Let’s say there is one person in your team who is a top performer. While being good at their job, the said individual is also known for being quite arrogant towards his peers. Despite showing such an attitude, leaders often find it difficult to reprimand employees who have worked with the company for a long period of time and have proven significant contributions. Nonetheless, if an employee’s arrogant behavior is left unaddressed, it may lead to the establishment of a toxic working environment in which everyone feels uneasy working together as a team.
The ‘know-it-all’ employees are problematic to the growth of a company because they disturb the development and togetherness of the team with a remarkable show of their huge egos. Arrogant employees may be a significant threat to the perception of an employer’s brand and the overall team’s performance. It is often challenging for leaders to persuade these individuals of any new changes in the company because they are resistant to change and have strict beliefs on how things should ideally run. Owing to their capacities and experiences (as well as tenure), these employees can be very stubborn and relatively insensitive to any constructive criticism.
It is true that job-related characteristics such as devotion, discipline, adherence to deadlines, and work quality are important factors to determine an employee’s self-performance. But, we should recognize that attitude is an integral component of self-performance at work. An arrogant employee who is unwilling to receive feedback from senior management will struggle to succeed in a competitive workplace. Those who are amenable to ideas and constructive criticism, on the other hand, will see progress in their job and acquire opportunities for better self-development.
HR leaders need to come up with the best tactics to manage arrogant employees without degrading them or damaging their egos. Here are some tips you can take:
1 . Arrange a One-on-One Meeting
Expecting individuals to change their behavior overnight is almost impossible. In fact, people are not always aware of how their actions affect their jobs and the environment. Thus, managers should take their time when it comes to managing arrogant employees. Leaders can set a time frame for a one-on-one review, such as the next three or six months, to see if the arrogant employee is exhibiting specific adjustments in their attitude.
2 . Be Less Aggressive
In pointing out an employee’s unacceptable behavior during a one-on-one meeting, managers should not exaggerate their comments since it can lead to hostility and misunderstanding. Rather, they should be detailed when criticizing the employee’s negative attitudes, and emphatic when encouraging them to change. Karan Rhodes of Shockingly Different Leadership (SDL) suggested that managers should focus on feedback instead of coaching. An arrogant employee may need a reality check from time to time, thus it is preferable to go from coaching to solicited feedback/360 evaluation. This enables your employees to better comprehend how their actions are affecting the team. A good exercise is “two positives; one negative,” in which feedback is offered on what the individual is doing well as well as crucial defects that are impeding achievement.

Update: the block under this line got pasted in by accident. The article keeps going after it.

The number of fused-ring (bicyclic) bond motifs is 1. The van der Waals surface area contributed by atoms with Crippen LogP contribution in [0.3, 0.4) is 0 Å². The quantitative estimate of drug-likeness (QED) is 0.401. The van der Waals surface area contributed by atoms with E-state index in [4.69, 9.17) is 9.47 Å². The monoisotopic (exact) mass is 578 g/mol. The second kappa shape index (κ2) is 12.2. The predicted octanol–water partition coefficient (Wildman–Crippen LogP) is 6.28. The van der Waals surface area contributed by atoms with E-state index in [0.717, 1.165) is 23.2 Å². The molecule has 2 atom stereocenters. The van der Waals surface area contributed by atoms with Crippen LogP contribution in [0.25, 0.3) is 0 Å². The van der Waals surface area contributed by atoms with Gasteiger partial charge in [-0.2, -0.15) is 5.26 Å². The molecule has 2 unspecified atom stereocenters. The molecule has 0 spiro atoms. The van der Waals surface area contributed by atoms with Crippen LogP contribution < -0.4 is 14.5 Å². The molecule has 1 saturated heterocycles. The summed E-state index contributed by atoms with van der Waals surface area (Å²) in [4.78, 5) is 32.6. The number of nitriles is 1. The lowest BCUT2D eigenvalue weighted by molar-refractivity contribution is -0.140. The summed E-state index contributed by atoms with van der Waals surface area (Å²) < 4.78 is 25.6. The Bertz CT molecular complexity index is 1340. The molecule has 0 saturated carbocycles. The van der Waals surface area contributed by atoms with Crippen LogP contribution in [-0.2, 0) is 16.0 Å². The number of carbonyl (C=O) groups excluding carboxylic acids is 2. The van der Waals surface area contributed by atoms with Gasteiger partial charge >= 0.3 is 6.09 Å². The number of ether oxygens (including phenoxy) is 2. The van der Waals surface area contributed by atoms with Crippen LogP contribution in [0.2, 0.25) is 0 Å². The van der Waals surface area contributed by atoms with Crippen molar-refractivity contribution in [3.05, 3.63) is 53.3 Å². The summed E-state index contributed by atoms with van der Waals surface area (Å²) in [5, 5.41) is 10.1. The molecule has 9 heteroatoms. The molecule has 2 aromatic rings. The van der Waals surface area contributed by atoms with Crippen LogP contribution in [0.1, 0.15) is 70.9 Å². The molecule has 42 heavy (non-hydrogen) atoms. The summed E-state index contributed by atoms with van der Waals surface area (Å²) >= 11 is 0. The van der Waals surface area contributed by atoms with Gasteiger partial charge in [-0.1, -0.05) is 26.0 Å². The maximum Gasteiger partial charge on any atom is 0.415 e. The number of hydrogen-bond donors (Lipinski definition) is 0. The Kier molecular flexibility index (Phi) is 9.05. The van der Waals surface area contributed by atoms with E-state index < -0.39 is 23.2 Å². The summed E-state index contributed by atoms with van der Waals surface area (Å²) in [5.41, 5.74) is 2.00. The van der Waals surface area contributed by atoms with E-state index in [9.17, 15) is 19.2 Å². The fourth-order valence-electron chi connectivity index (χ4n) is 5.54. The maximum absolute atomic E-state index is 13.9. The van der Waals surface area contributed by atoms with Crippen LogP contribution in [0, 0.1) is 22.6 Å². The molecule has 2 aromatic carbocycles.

3 . Make Consequences Clear
Arrogant employees often believe that their presence and contribution are desperately needed by their employers. These extremely self-assured employees stand in contrast to the company’s ideals and ideas about modesty. Employers should be proactive and provide clear consequences to arrogant employees if they are unable to adjust their bad attitudes at work. If the arrogant employee does not exhibit expected changes in their professional attitude, periodic reminders and a “order for termination” may be recommended.
4 . Keep Track on Their Progress
Once you have had ‘the talk’, do not forget to keep track of their progress. This will help the said employees meet their objectives within the timeframe you have set. Progress can be tracked in a variety of ways, including asking for comments from coworkers, assessing the quality of their work, and holding frequent one-on-one meetings. To ensure utmost openness, make documented observations and reports. Use the reports to evaluate their success at the conclusion of the agreed-upon term.
Angela Morrill from Angela Morrill Leadership & Life Coaching shared her take on dealing with arrogant employees. She said that company culture is established by actions that are both rewarded and accepted. Being specific about desired and unacceptable actions, as well as following through with reinforcement and responsibility, will address any undesired behaviors or attitudes. Whether they are the consequence of perceived arrogance or anything else, improving the culture inside a business is critical.
Dealing with arrogant employees needs persistent efforts, patience, and investment of time. However, by bridging the communication divide with such employees through one-on-one interaction, leaders cannot only help change their behavior but also groom these talents to assume leadership roles in the future. Only with change in behavior and displaying the right attitudes at work, can such arrogant employees scale the heights of success. In the end, patience holds the key to change.